The City of Detroit is an example of a community with above average disability and poverty rates. In 2016, 21.7 percent of the population in Detroit had a disability, and 39.4 percent were living at or below the poverty level. The average poverty rate for Southeastern Michigan in 2016 was 10.3, according to the ACS. The second map below further highlights how the Census tracts with among the highest percentages of the population living with a disability also had some of the highest rates of those residents living in poverty. There were 30 Census tracts where between about 68 and 86 percent of the populations had a disability and was living in poverty. Conversely, there were also about 29 Census tracts where less than 30 percent of the population had a disability and was living in poverty. Overall though, majority of the Detroit’s population that had a disability was living in poverty, according to the 2016 ACS data.

Research shows that those living in poverty have a higher risk of having a disability because they have more limited access to basic necessities (clean water, health care), are more likely to live in more dangerous environments (low quality housing, closer to natural disaster zones and environmental hazards) and are more likely to accept high risk jobs. Conversely, people with a disability have a higher chance of living in poverty due to higher costs of living as it relates to medical care and the limited opportunities that may occur due to the disability. Disability can, thus, be viewed as both a cause and consequence of poverty.

The information below shows the communities with the highest disability rates in the region, along with their poverty rates. All five of the communities, with the exception of Memphis, had above average disability and poverty rates. In 2016, the average percentage of residents in Southeastern Michigan living with a disability was 12.5, and the average percentage of residents living below the poverty line was 10.3.

Disability Rate Poverty Rate
Royal Oak Charter Township 29 31.5
Hazel Park 25.8 25.2
Port Huron 23.7 27.8
Memphis 22.6 8.8
Hazel Park 22 46.8

 

Overall, these data add to the narrative that poverty is a cause and consequence of disability.

Monroe’s Water Lead Levels Highest in Southeastern Michigan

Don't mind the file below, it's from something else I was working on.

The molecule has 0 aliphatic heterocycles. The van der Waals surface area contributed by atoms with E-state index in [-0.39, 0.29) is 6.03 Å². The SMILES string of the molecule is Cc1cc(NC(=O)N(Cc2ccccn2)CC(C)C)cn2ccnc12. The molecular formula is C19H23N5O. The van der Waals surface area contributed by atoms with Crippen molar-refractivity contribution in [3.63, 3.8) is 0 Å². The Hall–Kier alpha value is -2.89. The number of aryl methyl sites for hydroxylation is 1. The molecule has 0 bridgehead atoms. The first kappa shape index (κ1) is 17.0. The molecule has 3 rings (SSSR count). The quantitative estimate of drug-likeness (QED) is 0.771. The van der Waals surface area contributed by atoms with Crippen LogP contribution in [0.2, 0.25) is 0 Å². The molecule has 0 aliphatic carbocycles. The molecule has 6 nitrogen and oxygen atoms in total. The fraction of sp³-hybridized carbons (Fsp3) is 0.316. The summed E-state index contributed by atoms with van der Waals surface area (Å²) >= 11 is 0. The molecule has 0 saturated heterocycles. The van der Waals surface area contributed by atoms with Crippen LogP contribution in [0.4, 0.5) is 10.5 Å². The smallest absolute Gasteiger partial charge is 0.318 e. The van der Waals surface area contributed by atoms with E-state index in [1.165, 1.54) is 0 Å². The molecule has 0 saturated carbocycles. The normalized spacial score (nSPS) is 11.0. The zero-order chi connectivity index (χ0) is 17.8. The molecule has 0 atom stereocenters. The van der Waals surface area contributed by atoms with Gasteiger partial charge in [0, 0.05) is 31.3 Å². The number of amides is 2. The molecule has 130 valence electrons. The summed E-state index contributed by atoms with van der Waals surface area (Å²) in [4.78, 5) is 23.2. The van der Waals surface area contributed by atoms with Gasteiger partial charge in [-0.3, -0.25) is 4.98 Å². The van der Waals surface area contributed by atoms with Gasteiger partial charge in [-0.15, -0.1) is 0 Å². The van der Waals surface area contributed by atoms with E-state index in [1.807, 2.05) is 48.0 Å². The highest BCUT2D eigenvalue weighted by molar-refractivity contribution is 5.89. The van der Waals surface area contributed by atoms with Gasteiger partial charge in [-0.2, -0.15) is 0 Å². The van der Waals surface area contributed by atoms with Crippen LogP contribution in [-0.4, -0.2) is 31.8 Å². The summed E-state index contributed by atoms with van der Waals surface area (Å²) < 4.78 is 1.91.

In 1991 the Lead and Copper Rule was implemented by U.S. Environmental Protection Agency as a means to help prevent exposure to lead and copper. According to the rule, if lead concentrations in drinking water exceed 15 parts per billion (ppb) in more than 10 percent of customer’s taps sampled, additional controls must be taken to prevent corrosion. According to a recent MLive article, which compiled Michigan Department of Environmental Quality lead testing data from water systems throughout the State of Michigan, the City of Monroe was the only public water system in Southeastern Michigan that had lead levels that reached the federal threshold. According to the data, which states testing ended on Dec. 31, 2016, the City of Monroe’s 90th percentile for lead was 15 ppb. For comparison, the data showed that between January and June of 2017 Flint’s 90th percentile for lead was 7 ppb.

In Southeastern Michigan, there were only three public water systems (for which data was available) with lead concentration levels above Flint’s. Those systems were located in:

  • Grosse Pointe Shores: 9 ppb
  • Capac: 7ppb
  • Marysville: 12 ppb

Conversely, there were 77 public water systems in Southeastern Michigan for which data was available, with zero lead tested in the water system.

While the data shows the lead levels are improving in Flint, this data also shows how the region’s, and the state’s, water systems need continuous monitoring and the infrastructure needs regular maintenance. According to a Brookings article (link), the federal government is only responsible for less than a quarter of the spending on all 51,000 plus public water systems in the country. This means, local and state governments must bare the brunt of the cost to ensure citizens have access to a clean, reliable water source. In Southeastern Michigan, a large portion of the region’s water system is overseen by the Great Lakes Water Authority. This government agency is regional authority that was created to ensure larger purchasing power is available for infrastructure improvements. This is one step the region has taken in recent years to ensure clean water remains available to the residents of Southeastern Michigan.